That Stephen Colbert cracks me up. Have you ever seen his movie reviews? He reviewed the disaster flick 2012 (you can see it here if you like) by raving about a sequence from the promos. The White House is demolished by tidal wave when it's crushed by the aircraft carrier USS John F. Kennedy. "That's got to represent something!" Colbert gushes.
Am I guilty of symbolism that doesn't mean anything? I've written what I think are passages that contain symbolism. For example, I have the main character in one of my novels feeding a seagull. In case you've never lived near the water--you're not supposed to feed seagulls. It's like feeding city rats. But it's supposed to mean that she's the type of person who forgets to follow the rules when she thinks someone needs help. In this case, the hungry seagull, who other people might find disgusting. Oooh, deep, right? Like the USS Kennedy crushing the White House.
Well, at least I'm trying. You have to try, right? I have another manuscript where some boys are breaking into an abandoned house. Outside the house, one of the boys pulls a bush away from a basement window. It's a thorn bush and it cuts him. That was supposed to mean "there's danger in this window." But one of my critiquers asked why he'd stick his hand in a thorn bush. Well, he didn't know it was a thorn bush, but he's not my viewpoint character so that didn't come out well. I could rewrite it, but that seems like a lot of work for a little bit of cheesy symbolism. Sometimes I just have to experiment, throw something against the wall and see if it sticks. And be thankful that I have great critiquers so I can figure out if something doesn't stick.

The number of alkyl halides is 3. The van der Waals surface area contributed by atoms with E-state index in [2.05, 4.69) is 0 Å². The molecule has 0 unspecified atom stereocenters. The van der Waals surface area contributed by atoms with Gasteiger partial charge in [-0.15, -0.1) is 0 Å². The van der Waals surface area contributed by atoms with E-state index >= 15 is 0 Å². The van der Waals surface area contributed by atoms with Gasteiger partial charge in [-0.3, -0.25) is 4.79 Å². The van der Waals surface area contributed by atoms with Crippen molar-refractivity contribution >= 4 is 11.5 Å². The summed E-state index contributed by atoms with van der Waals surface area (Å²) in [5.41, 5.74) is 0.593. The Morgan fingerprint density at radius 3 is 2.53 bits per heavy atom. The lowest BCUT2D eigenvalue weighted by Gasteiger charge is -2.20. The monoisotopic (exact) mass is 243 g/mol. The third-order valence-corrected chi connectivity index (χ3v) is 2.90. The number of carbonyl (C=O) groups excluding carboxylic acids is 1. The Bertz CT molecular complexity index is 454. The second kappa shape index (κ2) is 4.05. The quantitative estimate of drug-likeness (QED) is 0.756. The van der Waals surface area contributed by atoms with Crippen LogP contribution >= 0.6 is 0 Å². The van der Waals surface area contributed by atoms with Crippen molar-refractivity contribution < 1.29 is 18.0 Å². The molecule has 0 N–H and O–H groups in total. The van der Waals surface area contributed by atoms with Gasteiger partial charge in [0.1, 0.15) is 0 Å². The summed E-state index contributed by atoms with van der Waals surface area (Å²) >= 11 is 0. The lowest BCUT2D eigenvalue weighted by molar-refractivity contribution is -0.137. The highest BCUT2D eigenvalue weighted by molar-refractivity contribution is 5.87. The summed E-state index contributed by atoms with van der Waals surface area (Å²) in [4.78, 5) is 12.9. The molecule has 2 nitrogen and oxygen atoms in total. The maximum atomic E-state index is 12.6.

I bother with this because I love finding those details in my reading. I just read PYONGYANG by Guy DeLise about a Canadian staying in North Korea. If there are important foreign visitors in his hotel, fresh melon is available in the hotel restaurant. The rest of the time, fresh fruit is almost impossible to find throughout the city. Whenever he has a scene with characters talking over a meal, he notes whether there's melon or not. It becomes a symbol of the total control the North Korean government has over daily life and how they use that power. PYONGYANG is memoir, not fiction, so I'm pretty impressed that DeLise found symbolism in real life. Maybe that's the key to writing it in fiction?
What about you? Got any bits you're proud of, or anything that seems like the USS Kennedy smashing into the Blue Room? I'd love to know how people handle this.
-- Kate, Miss Perfecting the Pages